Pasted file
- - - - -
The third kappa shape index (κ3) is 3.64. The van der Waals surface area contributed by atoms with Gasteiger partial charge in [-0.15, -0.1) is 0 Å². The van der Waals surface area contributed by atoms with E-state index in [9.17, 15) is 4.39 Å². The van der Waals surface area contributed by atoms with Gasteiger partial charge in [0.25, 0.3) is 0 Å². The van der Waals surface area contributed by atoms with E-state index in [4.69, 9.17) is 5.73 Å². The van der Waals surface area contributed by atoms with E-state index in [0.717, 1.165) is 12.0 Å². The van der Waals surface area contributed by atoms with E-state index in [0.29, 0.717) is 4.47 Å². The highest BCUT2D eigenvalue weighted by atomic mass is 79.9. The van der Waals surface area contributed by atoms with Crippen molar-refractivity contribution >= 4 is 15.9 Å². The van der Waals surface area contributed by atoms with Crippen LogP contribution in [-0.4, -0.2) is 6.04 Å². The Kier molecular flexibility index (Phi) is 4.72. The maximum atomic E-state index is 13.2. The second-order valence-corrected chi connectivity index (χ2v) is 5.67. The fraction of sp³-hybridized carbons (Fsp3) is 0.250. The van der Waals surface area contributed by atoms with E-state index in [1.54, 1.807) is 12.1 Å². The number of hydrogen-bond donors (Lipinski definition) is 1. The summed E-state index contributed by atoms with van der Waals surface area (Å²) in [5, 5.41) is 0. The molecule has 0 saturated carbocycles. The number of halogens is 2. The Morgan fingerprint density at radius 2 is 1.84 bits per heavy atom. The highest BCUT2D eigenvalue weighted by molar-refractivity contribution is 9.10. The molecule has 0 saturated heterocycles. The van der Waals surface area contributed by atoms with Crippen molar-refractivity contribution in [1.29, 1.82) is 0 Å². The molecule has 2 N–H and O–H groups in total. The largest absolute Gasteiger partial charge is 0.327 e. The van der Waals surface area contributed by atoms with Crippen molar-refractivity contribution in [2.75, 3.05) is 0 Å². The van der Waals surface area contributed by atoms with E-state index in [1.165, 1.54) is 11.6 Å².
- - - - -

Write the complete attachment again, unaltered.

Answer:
The third kappa shape index (κ3) is 3.64. The van der Waals surface area contributed by atoms with Gasteiger partial charge in [-0.15, -0.1) is 0 Å². The van der Waals surface area contributed by atoms with E-state index in [9.17, 15) is 4.39 Å². The van der Waals surface area contributed by atoms with Gasteiger partial charge in [0.25, 0.3) is 0 Å². The van der Waals surface area contributed by atoms with E-state index in [4.69, 9.17) is 5.73 Å². The van der Waals surface area contributed by atoms with E-state index in [0.717, 1.165) is 12.0 Å². The van der Waals surface area contributed by atoms with E-state index in [0.29, 0.717) is 4.47 Å². The highest BCUT2D eigenvalue weighted by atomic mass is 79.9. The van der Waals surface area contributed by atoms with Crippen molar-refractivity contribution >= 4 is 15.9 Å². The van der Waals surface area contributed by atoms with Crippen LogP contribution in [-0.4, -0.2) is 6.04 Å². The Kier molecular flexibility index (Phi) is 4.72. The maximum atomic E-state index is 13.2. The second-order valence-corrected chi connectivity index (χ2v) is 5.67. The fraction of sp³-hybridized carbons (Fsp3) is 0.250. The van der Waals surface area contributed by atoms with E-state index in [1.54, 1.807) is 12.1 Å². The number of hydrogen-bond donors (Lipinski definition) is 1. The summed E-state index contributed by atoms with van der Waals surface area (Å²) in [5, 5.41) is 0. The molecule has 0 saturated carbocycles. The number of halogens is 2. The Morgan fingerprint density at radius 2 is 1.84 bits per heavy atom. The highest BCUT2D eigenvalue weighted by molar-refractivity contribution is 9.10. The molecule has 0 saturated heterocycles. The van der Waals surface area contributed by atoms with Crippen molar-refractivity contribution in [1.29, 1.82) is 0 Å². The molecule has 2 N–H and O–H groups in total. The largest absolute Gasteiger partial charge is 0.327 e. The van der Waals surface area contributed by atoms with Crippen molar-refractivity contribution in [2.75, 3.05) is 0 Å². The van der Waals surface area contributed by atoms with E-state index in [1.165, 1.54) is 11.6 Å².